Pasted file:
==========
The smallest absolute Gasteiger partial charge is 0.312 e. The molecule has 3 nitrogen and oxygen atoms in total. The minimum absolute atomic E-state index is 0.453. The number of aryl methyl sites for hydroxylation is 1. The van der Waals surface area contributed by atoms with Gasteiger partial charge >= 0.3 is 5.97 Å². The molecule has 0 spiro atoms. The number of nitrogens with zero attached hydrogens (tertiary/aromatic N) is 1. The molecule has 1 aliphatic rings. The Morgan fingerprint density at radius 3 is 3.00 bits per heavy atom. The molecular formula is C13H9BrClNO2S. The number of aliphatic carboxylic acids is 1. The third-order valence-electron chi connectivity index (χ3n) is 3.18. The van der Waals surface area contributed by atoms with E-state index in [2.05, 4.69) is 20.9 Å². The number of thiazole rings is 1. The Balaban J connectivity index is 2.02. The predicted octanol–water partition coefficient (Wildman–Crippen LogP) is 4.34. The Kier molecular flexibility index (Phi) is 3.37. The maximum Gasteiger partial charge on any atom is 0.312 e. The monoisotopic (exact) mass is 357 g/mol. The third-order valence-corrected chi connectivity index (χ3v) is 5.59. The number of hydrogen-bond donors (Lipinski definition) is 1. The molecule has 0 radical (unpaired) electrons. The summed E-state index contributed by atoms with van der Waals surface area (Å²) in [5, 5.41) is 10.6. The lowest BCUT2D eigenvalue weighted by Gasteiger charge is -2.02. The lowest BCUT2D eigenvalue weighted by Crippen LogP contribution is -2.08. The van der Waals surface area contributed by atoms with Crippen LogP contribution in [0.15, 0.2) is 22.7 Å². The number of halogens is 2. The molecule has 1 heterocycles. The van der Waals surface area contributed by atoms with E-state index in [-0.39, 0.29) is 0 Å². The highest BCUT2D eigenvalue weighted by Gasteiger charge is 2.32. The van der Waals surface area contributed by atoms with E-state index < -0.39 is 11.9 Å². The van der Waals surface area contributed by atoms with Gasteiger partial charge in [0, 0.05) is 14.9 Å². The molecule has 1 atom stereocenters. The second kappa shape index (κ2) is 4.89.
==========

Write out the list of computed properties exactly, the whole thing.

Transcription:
The smallest absolute Gasteiger partial charge is 0.312 e. The molecule has 3 nitrogen and oxygen atoms in total. The minimum absolute atomic E-state index is 0.453. The number of aryl methyl sites for hydroxylation is 1. The van der Waals surface area contributed by atoms with Gasteiger partial charge >= 0.3 is 5.97 Å². The molecule has 0 spiro atoms. The number of nitrogens with zero attached hydrogens (tertiary/aromatic N) is 1. The molecule has 1 aliphatic rings. The Morgan fingerprint density at radius 3 is 3.00 bits per heavy atom. The molecular formula is C13H9BrClNO2S. The number of aliphatic carboxylic acids is 1. The third-order valence-electron chi connectivity index (χ3n) is 3.18. The van der Waals surface area contributed by atoms with E-state index in [2.05, 4.69) is 20.9 Å². The number of thiazole rings is 1. The Balaban J connectivity index is 2.02. The predicted octanol–water partition coefficient (Wildman–Crippen LogP) is 4.34. The Kier molecular flexibility index (Phi) is 3.37. The maximum Gasteiger partial charge on any atom is 0.312 e. The monoisotopic (exact) mass is 357 g/mol. The third-order valence-corrected chi connectivity index (χ3v) is 5.59. The number of hydrogen-bond donors (Lipinski definition) is 1. The molecule has 0 radical (unpaired) electrons. The summed E-state index contributed by atoms with van der Waals surface area (Å²) in [5, 5.41) is 10.6. The lowest BCUT2D eigenvalue weighted by Gasteiger charge is -2.02. The lowest BCUT2D eigenvalue weighted by Crippen LogP contribution is -2.08. The van der Waals surface area contributed by atoms with Crippen LogP contribution in [0.15, 0.2) is 22.7 Å². The number of halogens is 2. The molecule has 1 heterocycles. The van der Waals surface area contributed by atoms with E-state index in [-0.39, 0.29) is 0 Å². The highest BCUT2D eigenvalue weighted by Gasteiger charge is 2.32. The van der Waals surface area contributed by atoms with E-state index < -0.39 is 11.9 Å². The van der Waals surface area contributed by atoms with Gasteiger partial charge in [0, 0.05) is 14.9 Å². The molecule has 1 atom stereocenters. The second kappa shape index (κ2) is 4.89.